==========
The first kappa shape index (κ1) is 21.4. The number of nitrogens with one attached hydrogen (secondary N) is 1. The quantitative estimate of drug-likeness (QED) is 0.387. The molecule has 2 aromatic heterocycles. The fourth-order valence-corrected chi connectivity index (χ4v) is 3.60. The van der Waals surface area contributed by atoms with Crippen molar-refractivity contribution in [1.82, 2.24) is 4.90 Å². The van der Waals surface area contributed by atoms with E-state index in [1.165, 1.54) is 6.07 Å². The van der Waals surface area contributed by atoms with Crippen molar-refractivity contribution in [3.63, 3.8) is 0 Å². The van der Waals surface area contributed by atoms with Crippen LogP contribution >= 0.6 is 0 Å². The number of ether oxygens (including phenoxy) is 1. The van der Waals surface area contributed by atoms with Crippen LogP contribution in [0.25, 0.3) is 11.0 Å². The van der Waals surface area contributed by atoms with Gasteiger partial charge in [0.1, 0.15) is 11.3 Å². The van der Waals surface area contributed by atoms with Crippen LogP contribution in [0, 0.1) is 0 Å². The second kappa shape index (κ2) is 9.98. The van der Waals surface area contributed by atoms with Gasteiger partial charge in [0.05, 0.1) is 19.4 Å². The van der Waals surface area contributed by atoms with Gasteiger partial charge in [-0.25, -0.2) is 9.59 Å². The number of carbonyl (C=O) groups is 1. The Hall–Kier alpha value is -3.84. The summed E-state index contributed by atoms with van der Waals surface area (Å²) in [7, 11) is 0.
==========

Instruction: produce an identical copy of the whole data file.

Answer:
The first kappa shape index (κ1) is 21.4. The number of nitrogens with one attached hydrogen (secondary N) is 1. The quantitative estimate of drug-likeness (QED) is 0.387. The molecule has 2 aromatic heterocycles. The fourth-order valence-corrected chi connectivity index (χ4v) is 3.60. The van der Waals surface area contributed by atoms with Crippen molar-refractivity contribution in [1.82, 2.24) is 4.90 Å². The van der Waals surface area contributed by atoms with E-state index in [1.165, 1.54) is 6.07 Å². The van der Waals surface area contributed by atoms with Crippen molar-refractivity contribution in [3.63, 3.8) is 0 Å². The van der Waals surface area contributed by atoms with Crippen LogP contribution >= 0.6 is 0 Å². The number of ether oxygens (including phenoxy) is 1. The van der Waals surface area contributed by atoms with Crippen LogP contribution in [0.25, 0.3) is 11.0 Å². The van der Waals surface area contributed by atoms with Gasteiger partial charge in [0.1, 0.15) is 11.3 Å². The van der Waals surface area contributed by atoms with Crippen LogP contribution in [0, 0.1) is 0 Å². The second kappa shape index (κ2) is 9.98. The van der Waals surface area contributed by atoms with Gasteiger partial charge in [0.05, 0.1) is 19.4 Å². The van der Waals surface area contributed by atoms with Gasteiger partial charge in [-0.25, -0.2) is 9.59 Å². The number of carbonyl (C=O) groups is 1. The Hall–Kier alpha value is -3.84. The summed E-state index contributed by atoms with van der Waals surface area (Å²) in [7, 11) is 0.